Tag Archives: first year associates

Investing In First-Year Associates: They’re Worth It.

The Wall Street Journal asked this morning, “First-Year Associates: Are They Worth It?” The answer is, only if you feel like growing your firm. First-year associates may be costly, but they are essential to a firm’s innovation and advancement.

Unfortunately, corporate clients don’t necessarily want to invest in your firm’s future.

In a September survey for the WSJ by the Association of Corporate Counsel, a bar association for in-house lawyers, more than 20 percent of 366 in-house legal departments polled refused to pay for the work of first- or second-year attorneys, in at least some matters.

This survey demonstrates a rising trend where clients and the heads of law firms no longer want to pay high hourly fees to newly employed law school graduates.

Almost half of the companies surveyed—which range in annual revenues from $25 million to roughly $4 billion—told the WSJ that they instituted these policies during the past two years.

The survey confirms news that has become problematic for law firm professionals for some time now.

“A combination of the legacy of financial crisis and higher rates for junior associates—$200 or $300 for an hour’s work, which typically includes research, proofreading or culling important documents from boxes of paperwork—appear to be driving trend,” reports Joe Palazzolo in his article in the WSJ.

“The line is simple: Chief legal officers don’t want to absorb the costs of training newly minted lawyers.”

This trend has lawyers and law firm managers questioning new associate training and hiring methods. Can first- and second-year associates earn their stripes by learning to be productive sooner? Or, will these associates just become write-offs by law firms for helping employ previously unemployed workers?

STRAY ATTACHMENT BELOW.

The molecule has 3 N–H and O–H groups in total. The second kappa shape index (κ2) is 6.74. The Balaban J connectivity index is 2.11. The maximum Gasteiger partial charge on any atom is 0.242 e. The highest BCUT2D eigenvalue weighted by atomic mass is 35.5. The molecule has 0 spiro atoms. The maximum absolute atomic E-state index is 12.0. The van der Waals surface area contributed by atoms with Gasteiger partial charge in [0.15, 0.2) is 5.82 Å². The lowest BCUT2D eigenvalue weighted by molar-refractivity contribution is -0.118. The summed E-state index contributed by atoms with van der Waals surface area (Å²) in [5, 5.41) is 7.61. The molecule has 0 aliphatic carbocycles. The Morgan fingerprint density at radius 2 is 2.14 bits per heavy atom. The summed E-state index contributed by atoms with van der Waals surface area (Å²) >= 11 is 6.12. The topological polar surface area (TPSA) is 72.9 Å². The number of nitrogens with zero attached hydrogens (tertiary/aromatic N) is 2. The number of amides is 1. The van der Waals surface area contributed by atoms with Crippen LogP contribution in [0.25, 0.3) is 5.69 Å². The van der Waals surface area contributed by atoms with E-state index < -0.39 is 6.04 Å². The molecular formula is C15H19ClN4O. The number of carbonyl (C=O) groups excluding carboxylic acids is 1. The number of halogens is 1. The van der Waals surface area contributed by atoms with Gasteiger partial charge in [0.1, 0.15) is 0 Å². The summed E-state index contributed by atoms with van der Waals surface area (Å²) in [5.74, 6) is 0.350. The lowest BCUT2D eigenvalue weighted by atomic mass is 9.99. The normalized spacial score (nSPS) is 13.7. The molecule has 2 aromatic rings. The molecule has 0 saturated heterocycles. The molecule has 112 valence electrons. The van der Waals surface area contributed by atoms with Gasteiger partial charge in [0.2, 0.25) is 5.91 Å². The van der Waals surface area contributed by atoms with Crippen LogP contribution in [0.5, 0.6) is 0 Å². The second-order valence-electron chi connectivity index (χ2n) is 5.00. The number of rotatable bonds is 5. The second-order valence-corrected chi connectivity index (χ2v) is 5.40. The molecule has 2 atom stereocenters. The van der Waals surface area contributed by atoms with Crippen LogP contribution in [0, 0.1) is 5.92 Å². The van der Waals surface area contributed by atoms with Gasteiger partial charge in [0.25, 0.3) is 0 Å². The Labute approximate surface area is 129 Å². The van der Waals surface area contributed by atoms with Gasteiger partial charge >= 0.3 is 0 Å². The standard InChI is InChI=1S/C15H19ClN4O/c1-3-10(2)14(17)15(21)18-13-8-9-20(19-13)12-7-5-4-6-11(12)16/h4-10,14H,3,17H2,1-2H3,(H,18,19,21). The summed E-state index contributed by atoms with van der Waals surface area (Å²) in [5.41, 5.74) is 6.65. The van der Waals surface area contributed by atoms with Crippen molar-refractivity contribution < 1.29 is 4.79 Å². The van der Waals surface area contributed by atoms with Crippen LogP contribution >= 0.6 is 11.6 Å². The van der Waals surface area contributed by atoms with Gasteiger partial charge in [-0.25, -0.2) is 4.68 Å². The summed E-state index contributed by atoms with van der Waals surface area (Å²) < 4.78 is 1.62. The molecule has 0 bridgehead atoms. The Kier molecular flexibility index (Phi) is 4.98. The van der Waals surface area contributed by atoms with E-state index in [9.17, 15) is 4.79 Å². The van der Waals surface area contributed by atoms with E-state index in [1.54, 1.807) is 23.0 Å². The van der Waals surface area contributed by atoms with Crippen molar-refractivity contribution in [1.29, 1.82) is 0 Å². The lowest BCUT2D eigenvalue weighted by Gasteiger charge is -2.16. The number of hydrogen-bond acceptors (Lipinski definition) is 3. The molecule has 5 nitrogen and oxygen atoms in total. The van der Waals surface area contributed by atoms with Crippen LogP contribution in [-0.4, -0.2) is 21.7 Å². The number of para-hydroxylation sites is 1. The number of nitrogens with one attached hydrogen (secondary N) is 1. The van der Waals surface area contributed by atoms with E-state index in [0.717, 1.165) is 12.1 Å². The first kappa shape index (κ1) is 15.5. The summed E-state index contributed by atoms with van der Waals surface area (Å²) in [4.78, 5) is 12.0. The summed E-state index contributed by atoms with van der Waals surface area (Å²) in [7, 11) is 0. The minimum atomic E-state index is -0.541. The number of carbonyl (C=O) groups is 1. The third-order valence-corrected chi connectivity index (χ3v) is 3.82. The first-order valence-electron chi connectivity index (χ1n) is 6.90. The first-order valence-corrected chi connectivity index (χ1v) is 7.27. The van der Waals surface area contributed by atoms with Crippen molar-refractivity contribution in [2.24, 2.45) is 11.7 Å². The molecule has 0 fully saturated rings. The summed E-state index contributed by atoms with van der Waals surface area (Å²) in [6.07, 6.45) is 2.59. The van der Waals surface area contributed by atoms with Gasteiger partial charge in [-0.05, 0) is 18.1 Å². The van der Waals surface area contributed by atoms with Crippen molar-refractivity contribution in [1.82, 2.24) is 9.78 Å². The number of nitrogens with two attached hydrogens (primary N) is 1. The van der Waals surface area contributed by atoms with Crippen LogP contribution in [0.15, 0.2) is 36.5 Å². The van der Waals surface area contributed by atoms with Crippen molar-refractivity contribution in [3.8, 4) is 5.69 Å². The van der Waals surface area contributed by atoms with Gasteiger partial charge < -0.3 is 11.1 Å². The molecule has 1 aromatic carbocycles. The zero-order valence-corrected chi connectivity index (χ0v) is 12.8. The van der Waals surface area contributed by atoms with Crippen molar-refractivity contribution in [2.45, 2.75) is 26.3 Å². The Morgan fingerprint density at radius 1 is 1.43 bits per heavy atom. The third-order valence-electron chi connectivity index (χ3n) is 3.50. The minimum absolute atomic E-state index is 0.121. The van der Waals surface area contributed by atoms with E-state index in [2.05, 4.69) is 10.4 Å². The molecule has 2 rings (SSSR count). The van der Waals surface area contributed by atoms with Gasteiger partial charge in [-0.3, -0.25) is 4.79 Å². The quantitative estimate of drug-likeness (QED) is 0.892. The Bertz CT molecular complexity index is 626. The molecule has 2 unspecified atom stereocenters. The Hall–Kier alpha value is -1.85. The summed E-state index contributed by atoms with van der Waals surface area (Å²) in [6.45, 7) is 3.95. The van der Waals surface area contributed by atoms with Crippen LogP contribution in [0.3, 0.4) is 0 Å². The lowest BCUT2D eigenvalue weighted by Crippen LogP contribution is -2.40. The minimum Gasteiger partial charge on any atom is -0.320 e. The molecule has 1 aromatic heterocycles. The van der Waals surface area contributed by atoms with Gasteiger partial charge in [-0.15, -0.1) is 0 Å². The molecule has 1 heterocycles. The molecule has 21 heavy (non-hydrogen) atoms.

The WSJ proposed a solution focused on more intensive first-year training. R. Bruce McLean, the chairman of Washington, D.C.,-based Akin Gump Strauss Hauer & Feld LLP, told the WSJ that if the trend continues, “firms will have to find a new solution, perhaps a new billing model or intensive training programs similar to those in the U.K., where prospective solicitors take a one-year course on legal practice followed by an apprenticeship.”

But, for firms, more complete training is a positive change. It’s vital to the growth of a firm and should already be happening with them.

So, what else can law firms do to avoid paying high costs for young associates?

Besides exhaustive training programs, firms should adjust their billing model. There should be a more widely graduated scale for hourly fees between junior, senior, and partner attorneys. And, recent graduates should learn to expect lower annual salaries.

In exchange, law firm mangers and managing partners should make it clear that senior attorneys should be mentoring junior ones. This way, junior associates get training and senior associates eventually get better help.

With this in mind, firms should be giving new associates more opportunity and responsibility. With experienced paralegals and senior associates abound, there will be ample time to double-check their work.

Plus, in today’s suffering economy, law school grads are more eager and hungry to prove themselves. You’ll be surprised by the high-quality work and new ideas they can produce.

Training does cost the firm in the short-term, but it should pay two-fold in ideas, support, and partner-track associates in the long-term.

Finally, don’t forget to introduce your legal team to your clients—the entire legal team.

Once your client becomes familiar with the names and faces (or at least voices) of his legal representatives, he will likely feel more comfortable paying for their services. After all, he shook their hand. They were enthusiastic, knowledgeable, and ready to win his case.

This will also give younger associates much-needed experience working directly with clients (see comment on training above).